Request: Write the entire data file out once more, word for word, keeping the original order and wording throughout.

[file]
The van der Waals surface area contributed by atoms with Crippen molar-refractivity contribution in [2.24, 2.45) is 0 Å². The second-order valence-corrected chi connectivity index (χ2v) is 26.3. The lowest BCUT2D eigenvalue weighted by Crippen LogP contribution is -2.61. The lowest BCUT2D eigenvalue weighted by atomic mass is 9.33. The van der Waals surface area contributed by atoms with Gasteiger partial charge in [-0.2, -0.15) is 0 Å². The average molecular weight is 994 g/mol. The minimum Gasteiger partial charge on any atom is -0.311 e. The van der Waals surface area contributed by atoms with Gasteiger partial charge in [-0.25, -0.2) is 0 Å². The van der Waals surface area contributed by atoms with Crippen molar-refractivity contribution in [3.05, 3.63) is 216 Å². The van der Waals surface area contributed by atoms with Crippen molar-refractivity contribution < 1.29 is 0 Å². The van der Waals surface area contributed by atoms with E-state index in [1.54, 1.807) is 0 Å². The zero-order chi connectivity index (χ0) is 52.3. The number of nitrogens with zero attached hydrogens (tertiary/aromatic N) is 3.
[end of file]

The van der Waals surface area contributed by atoms with Crippen molar-refractivity contribution in [2.24, 2.45) is 0 Å². The second-order valence-corrected chi connectivity index (χ2v) is 26.3. The lowest BCUT2D eigenvalue weighted by Crippen LogP contribution is -2.61. The lowest BCUT2D eigenvalue weighted by atomic mass is 9.33. The van der Waals surface area contributed by atoms with Gasteiger partial charge in [-0.2, -0.15) is 0 Å². The average molecular weight is 994 g/mol. The minimum Gasteiger partial charge on any atom is -0.311 e. The van der Waals surface area contributed by atoms with Gasteiger partial charge in [-0.25, -0.2) is 0 Å². The van der Waals surface area contributed by atoms with Crippen molar-refractivity contribution in [3.05, 3.63) is 216 Å². The van der Waals surface area contributed by atoms with Crippen molar-refractivity contribution < 1.29 is 0 Å². The van der Waals surface area contributed by atoms with E-state index in [1.54, 1.807) is 0 Å². The zero-order chi connectivity index (χ0) is 52.3. The number of nitrogens with zero attached hydrogens (tertiary/aromatic N) is 3.